Starting and generating systems:Starter drives

Starter drives

Most diesel motors feature positive engagement drives energized by the solenoid. The solenoid is usually mounted piggyback on the frame and the pinion moved by means of a pivoted yoke (Fig. 11-20).

Regardless of mechanical differences between types, all starter drives have these functions:

• The pinion must be moved laterally on the shaft to engage the flywheel.

• The pinion must be allowed to disengage when flywheel rpm exceeds pin- ion rpm.

• The pinion must be retracted clear of the flywheel when the starter switch is opened.

Figure 11-22 illustrates a typical drive assembly. The pinion moves on a helical thread. Engagement is facilitated by a bevel on the pinion and the ring gear teeth of the flywheel. Extreme wear on either or both profiles will lock the pinion.

The clutch shown employs ramps and rollers. During the motor drive phase the rollers are wedged into the ramps (refer to Fig. 11-23). When the engine catches, the rollers are freed and the clutch overruns. Other clutches employ balls or, in a few cases, ratchets. The spring retracts the drive when the solenoid is deactivated.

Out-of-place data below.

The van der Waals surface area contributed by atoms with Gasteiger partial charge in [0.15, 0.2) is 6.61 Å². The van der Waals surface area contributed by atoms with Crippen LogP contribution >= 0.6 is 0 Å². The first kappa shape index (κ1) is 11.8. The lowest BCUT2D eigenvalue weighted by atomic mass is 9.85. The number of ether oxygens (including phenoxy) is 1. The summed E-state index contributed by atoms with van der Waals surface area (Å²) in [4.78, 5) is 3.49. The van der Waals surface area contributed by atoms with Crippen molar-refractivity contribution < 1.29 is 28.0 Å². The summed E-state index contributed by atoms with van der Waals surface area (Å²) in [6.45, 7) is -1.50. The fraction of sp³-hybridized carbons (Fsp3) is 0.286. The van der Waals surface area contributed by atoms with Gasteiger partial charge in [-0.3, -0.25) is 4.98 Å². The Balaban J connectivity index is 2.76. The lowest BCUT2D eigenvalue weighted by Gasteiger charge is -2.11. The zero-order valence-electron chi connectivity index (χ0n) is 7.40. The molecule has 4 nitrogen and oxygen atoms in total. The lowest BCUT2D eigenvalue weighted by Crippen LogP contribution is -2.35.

Inspect the pinion teeth for excessive wear, and chipping. Some battering is nor- mal and does not affect starter operation. The clutch mechanism should be disassembled (if possible), cleaned, and inspected. Inspect the moving parts for wear or deformation, with particular attention to the ratchet teeth and the ramps. Lubricate with Aero Shell 6B or the equivalent. Sealed drives should be wiped with a solvent- wetted rag. Do not allow solvent to enter the mechanism, because it will dilute the lubricant and cause premature failure. Test the clutch for engagement in one direction of pinion rotation and for disengagement in the other.

Starting and generating systems-0433Starting and generating systems-0434

Adjustment of the pinion throw is important to ensure complete and full mesh at the flywheel. Throw is measured between the pinion and the stop ring as shown in Fig. 11-24. Adjustment is by adding or subtracting shims at the solenoid housing (Fig. 11-25), moving the solenoid mounting bolts in their elongated slots, or turning the yoke pin eccentric.

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